The Illinois Republican Party left U.S. Senate candidate Alan Keyes (search) off a campaign mailer that touted "Your 2004 Republican Team," but both sides insist the omission was not a snub.

The promotion, which doubled as an absentee ballot application, went to hundreds of thousands of homes and mentioned President Bush, Vice President Dick Cheney (search) and candidates in congressional and legislative races.

GOP leaders said Keyes was not included in the mailer because he planned to send out comparable materials.

"People are reading too much into this," Illinois GOP spokesman Jason Gerwig told the Chicago Tribune on Wednesday. "We did our mailing and congressional candidates helped coordinate it. The Keyes campaign is doing its own thing."

Keyes spokesman Bill Pascoe said the campaign decided to send its own mailer after learning from party leaders that they were not sure if they would participate in an absentee ballot program.

"We've got 3 million that are being delivered," Pascoe said. "Some through mail, some through newspaper inserts, some through old-fashioned (literature) drops, depending on what part of the state we're talking about."

Some Illinois Republicans have shied away from publicly supporting the outspoken, ultraconservative Keyes, who badly trails Democratic candidate Barack Obama in the polls. State party chairwoman Judy Baar Topinka has said she supports Keyes, but she won't say if she will vote for him.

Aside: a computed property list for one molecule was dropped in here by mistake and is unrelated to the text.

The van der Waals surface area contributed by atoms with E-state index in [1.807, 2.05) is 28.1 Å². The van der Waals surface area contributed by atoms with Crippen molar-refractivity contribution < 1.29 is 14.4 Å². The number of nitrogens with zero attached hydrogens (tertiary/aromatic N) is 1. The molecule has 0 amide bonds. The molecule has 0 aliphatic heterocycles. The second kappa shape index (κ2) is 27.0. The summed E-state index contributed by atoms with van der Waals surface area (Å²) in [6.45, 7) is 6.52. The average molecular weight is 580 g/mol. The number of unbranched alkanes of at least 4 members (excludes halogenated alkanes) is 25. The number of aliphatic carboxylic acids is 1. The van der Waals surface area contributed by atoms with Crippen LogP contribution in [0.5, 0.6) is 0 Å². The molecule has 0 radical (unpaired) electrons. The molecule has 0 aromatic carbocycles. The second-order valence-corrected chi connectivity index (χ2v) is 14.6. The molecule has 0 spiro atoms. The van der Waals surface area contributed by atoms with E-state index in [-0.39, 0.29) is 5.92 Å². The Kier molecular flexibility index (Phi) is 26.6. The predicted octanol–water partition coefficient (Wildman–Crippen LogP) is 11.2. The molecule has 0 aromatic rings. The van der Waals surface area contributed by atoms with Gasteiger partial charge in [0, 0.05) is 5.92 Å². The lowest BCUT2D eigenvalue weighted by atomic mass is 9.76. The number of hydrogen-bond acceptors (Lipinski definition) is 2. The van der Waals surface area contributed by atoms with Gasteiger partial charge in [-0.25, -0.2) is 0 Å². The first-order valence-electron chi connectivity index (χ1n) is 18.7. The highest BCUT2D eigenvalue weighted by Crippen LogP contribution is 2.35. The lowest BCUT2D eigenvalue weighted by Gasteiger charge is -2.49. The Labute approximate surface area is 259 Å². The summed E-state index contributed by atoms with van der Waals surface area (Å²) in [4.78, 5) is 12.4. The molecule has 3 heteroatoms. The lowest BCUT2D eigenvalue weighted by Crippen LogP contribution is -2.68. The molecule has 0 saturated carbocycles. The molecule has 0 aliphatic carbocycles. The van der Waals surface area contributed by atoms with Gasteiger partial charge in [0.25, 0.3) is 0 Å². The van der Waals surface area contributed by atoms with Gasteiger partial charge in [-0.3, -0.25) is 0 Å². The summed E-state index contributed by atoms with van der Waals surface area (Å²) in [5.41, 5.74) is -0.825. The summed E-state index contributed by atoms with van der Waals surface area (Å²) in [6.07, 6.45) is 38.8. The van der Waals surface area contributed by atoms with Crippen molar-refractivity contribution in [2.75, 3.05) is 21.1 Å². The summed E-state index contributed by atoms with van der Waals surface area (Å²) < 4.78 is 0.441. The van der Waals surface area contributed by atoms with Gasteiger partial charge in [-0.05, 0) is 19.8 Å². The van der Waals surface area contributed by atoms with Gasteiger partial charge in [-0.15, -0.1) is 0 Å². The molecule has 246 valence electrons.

The GOP recruited Keyes from Maryland to run for the seat being vacated by Republican Sen. Peter Fitzgerald. Keyes got into the race at the urging of conservative Republicans when the original GOP nominee, Jack Ryan, dropped out after the release of court documents showing his ex-wife claimed he pressured her to have sex in front of others.

A central message of Keyes' campaign has been that abortion and gay rights are eating away at America's moral fiber. He also is highly critical of trade agreements such as NAFTA, favors replacing the income tax with a national sales tax and opposes the principle of separation of church and state.

The Republican Party is trying to rebound after losing all but one statewide office during the 2002 election and a public corruption scandal involving former GOP Gov. George Ryan.